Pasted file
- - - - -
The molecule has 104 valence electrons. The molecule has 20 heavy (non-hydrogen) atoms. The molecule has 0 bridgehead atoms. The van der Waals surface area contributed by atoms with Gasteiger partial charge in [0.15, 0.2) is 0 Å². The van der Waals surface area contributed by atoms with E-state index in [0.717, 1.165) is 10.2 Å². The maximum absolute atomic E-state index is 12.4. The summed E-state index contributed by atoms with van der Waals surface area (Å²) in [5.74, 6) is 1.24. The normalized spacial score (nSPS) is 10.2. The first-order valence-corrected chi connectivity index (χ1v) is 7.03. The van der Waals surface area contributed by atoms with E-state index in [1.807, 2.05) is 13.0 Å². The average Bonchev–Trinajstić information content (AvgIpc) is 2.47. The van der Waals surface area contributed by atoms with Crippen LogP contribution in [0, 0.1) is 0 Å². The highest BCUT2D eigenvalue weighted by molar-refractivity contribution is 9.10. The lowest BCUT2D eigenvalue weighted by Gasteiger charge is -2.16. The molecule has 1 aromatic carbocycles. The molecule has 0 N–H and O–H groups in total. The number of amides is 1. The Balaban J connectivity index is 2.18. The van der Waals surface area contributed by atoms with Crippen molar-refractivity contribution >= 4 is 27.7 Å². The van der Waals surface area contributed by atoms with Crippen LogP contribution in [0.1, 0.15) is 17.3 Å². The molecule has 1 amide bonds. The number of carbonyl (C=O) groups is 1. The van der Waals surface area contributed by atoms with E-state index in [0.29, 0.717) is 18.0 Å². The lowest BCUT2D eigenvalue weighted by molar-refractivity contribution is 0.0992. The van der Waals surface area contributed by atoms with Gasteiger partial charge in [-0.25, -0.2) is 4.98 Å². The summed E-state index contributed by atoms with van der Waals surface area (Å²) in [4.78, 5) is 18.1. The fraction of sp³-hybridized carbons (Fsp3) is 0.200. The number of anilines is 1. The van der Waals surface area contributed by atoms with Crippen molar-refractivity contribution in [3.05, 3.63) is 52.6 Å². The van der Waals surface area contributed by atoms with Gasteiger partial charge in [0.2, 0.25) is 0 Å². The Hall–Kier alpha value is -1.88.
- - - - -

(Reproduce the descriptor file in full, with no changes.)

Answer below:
The molecule has 104 valence electrons. The molecule has 20 heavy (non-hydrogen) atoms. The molecule has 0 bridgehead atoms. The van der Waals surface area contributed by atoms with Gasteiger partial charge in [0.15, 0.2) is 0 Å². The van der Waals surface area contributed by atoms with E-state index in [0.717, 1.165) is 10.2 Å². The maximum absolute atomic E-state index is 12.4. The summed E-state index contributed by atoms with van der Waals surface area (Å²) in [5.74, 6) is 1.24. The normalized spacial score (nSPS) is 10.2. The first-order valence-corrected chi connectivity index (χ1v) is 7.03. The van der Waals surface area contributed by atoms with E-state index in [1.807, 2.05) is 13.0 Å². The average Bonchev–Trinajstić information content (AvgIpc) is 2.47. The van der Waals surface area contributed by atoms with Crippen LogP contribution in [0, 0.1) is 0 Å². The highest BCUT2D eigenvalue weighted by molar-refractivity contribution is 9.10. The lowest BCUT2D eigenvalue weighted by Gasteiger charge is -2.16. The molecule has 1 aromatic carbocycles. The molecule has 0 N–H and O–H groups in total. The number of amides is 1. The Balaban J connectivity index is 2.18. The van der Waals surface area contributed by atoms with Crippen molar-refractivity contribution >= 4 is 27.7 Å². The van der Waals surface area contributed by atoms with Crippen LogP contribution in [0.1, 0.15) is 17.3 Å². The molecule has 1 amide bonds. The number of carbonyl (C=O) groups is 1. The van der Waals surface area contributed by atoms with E-state index in [0.29, 0.717) is 18.0 Å². The lowest BCUT2D eigenvalue weighted by molar-refractivity contribution is 0.0992. The van der Waals surface area contributed by atoms with Gasteiger partial charge in [-0.25, -0.2) is 4.98 Å². The summed E-state index contributed by atoms with van der Waals surface area (Å²) in [4.78, 5) is 18.1. The fraction of sp³-hybridized carbons (Fsp3) is 0.200. The number of anilines is 1. The van der Waals surface area contributed by atoms with Crippen molar-refractivity contribution in [3.05, 3.63) is 52.6 Å². The van der Waals surface area contributed by atoms with Gasteiger partial charge in [0.2, 0.25) is 0 Å². The Hall–Kier alpha value is -1.88.